The international Indoor Air Conference was organised between 12 and 16 June 2022, with visitors from 42 countries.
There was a sense of joy in the air as scientific experts were once again, with travel restrictions being lifted, able to share information with each other face to face, not just virtually.
Use of sensors a hot topic
Global trends at the moment include indoor air sensors and various ventilation themes.
As buildings become more automated, there is increasing interest in the continuous monitoring of carbon dioxide and volatile organic compounds (VOCs). There is specific equipment for this, and the accuracy is improving all the time. Equipment of this kind will probably be part of building automation in the near future.
Mechanical ventilation was heavily debated – for and against. On the one hand, it improves indoor air quality significantly, but it is also a cost because of its energy use. The counterargument highlighted passive alternatives, such as using structural or architectural solutions to make the air change, and how to keep homes cooler without machines.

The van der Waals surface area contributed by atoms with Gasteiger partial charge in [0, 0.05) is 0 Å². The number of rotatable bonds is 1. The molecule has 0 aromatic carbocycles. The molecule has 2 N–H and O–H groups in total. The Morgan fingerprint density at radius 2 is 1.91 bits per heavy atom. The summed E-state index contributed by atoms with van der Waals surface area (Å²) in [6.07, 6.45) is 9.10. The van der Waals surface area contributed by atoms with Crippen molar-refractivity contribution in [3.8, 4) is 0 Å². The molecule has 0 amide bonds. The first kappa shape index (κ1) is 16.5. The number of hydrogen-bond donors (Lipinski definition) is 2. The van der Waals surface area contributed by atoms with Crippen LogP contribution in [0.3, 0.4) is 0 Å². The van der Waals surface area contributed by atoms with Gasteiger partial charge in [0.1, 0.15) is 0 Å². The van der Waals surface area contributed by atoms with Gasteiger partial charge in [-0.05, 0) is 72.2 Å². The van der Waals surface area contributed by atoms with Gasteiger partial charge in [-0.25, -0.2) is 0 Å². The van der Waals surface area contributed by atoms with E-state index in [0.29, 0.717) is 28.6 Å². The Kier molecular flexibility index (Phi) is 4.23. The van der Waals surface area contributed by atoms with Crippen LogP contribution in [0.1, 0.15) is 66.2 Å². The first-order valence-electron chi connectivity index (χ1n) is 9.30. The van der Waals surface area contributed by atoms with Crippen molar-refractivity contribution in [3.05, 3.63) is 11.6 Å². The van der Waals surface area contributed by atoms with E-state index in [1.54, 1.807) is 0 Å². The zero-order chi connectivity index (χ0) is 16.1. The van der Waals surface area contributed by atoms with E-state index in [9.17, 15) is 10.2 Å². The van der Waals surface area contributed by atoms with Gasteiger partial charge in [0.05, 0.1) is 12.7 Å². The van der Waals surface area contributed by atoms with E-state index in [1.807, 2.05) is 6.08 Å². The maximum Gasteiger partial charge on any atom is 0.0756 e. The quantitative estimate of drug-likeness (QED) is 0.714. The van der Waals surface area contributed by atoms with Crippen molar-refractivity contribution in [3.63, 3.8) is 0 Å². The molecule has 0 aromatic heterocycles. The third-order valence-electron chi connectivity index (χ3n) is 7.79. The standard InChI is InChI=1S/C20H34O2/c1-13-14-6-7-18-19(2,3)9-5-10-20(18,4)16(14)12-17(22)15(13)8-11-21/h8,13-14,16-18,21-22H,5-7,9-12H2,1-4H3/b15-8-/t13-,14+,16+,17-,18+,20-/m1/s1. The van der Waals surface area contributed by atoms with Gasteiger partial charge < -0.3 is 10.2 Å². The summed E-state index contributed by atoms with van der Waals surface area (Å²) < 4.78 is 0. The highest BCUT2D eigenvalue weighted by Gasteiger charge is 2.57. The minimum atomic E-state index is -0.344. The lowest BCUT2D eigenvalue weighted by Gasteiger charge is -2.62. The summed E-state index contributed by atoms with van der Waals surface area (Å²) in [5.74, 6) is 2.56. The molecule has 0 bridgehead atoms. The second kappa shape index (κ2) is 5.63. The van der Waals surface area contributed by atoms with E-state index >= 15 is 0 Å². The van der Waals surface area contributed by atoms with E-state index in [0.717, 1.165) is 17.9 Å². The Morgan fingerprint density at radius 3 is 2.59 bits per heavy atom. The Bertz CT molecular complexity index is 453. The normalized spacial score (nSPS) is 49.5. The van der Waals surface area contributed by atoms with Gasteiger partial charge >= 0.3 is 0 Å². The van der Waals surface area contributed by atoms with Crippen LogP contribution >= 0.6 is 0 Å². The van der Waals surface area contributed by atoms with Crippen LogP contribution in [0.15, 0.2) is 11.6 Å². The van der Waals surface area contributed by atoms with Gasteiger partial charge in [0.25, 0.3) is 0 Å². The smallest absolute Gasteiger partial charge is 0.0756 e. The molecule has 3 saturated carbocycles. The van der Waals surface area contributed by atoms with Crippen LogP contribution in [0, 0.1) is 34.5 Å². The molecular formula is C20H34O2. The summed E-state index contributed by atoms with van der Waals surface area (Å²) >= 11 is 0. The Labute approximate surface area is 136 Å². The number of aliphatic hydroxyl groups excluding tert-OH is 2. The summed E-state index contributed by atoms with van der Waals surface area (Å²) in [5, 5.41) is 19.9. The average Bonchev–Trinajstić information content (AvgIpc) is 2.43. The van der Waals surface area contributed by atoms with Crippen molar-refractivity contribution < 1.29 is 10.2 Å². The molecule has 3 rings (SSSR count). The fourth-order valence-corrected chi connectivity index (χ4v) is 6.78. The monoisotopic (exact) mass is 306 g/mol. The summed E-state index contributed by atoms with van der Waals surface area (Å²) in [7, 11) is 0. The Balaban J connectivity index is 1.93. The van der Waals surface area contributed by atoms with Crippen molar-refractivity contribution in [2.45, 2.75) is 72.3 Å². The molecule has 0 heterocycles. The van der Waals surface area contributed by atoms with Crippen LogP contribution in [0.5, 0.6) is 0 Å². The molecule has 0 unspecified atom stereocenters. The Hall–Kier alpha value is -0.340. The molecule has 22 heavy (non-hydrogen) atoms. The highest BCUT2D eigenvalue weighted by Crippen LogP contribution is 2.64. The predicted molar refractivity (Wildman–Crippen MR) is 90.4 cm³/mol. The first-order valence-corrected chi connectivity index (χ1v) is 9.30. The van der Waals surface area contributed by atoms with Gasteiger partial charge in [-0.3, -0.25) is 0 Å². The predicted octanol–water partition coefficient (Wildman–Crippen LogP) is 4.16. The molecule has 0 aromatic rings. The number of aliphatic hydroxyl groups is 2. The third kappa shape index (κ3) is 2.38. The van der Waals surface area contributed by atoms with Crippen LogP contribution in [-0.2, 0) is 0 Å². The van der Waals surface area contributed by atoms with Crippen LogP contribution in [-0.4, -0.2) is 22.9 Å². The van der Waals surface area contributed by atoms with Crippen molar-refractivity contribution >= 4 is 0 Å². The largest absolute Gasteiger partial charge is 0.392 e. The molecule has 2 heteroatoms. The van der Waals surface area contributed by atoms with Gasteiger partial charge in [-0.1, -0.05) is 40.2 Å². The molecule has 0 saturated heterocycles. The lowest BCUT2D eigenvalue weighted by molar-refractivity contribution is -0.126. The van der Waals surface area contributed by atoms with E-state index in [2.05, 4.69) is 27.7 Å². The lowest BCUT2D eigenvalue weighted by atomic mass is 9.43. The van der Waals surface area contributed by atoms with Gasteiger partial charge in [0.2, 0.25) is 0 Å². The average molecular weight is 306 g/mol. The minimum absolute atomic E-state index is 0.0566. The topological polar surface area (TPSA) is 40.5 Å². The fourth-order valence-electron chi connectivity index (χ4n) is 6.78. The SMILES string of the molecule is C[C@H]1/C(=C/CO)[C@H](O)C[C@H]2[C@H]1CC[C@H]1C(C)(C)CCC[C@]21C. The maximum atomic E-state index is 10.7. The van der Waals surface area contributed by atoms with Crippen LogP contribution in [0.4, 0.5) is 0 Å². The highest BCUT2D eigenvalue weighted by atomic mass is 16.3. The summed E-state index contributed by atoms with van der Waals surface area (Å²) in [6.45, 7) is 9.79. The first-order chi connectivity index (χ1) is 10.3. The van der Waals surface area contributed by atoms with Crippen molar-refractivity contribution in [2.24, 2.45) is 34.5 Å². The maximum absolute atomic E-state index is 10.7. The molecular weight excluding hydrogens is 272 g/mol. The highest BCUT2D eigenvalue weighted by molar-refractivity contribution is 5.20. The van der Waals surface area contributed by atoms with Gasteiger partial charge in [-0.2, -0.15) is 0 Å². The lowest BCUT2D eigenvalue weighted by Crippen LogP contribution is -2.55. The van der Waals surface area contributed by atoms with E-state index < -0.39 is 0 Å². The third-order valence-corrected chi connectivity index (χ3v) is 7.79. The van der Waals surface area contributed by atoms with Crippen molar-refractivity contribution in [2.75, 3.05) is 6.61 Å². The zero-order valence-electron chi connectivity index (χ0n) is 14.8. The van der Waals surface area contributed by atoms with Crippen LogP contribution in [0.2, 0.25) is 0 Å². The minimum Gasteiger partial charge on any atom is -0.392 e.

At the Kiilto stand, visitors were, quite as expected, mostly interested in airtightness and the control of harmful substances. It is clear that problems related to, for example, air and heat leakage are a growing global concern.
Good results through collaboration
Different climate conditions and construction cultures affect indoor air quality to a great extent. This is indeed the most important reason why research is needed; the same formula cannot be applied globally. Best practices and research findings may be applied, with certain adaptations, from other countries to suit the local construction environment.
It was delightful to see that many parties have adopted a zero-tolerance approach to indoor air problems. If any occur, they are addressed and dealt with quickly. This proves that rules and regulations have been genuinely implemented and, most importantly, people’s concerns have been heard and they are being addressed.
In Finland, for example, working groups for each specific target have proved to be a good practical solution when getting to the bottom of indoor air problems. We at Kiilto see this in practice as we cooperate with the designers, helping to choose the correct products and looking for a solution together for cases for which there is no solution yet.
It is in everybody's interest that, as problems occur, they can be dealt with in a multidisciplinary manner, efficiently and, above all, successfully.
Product Group Manager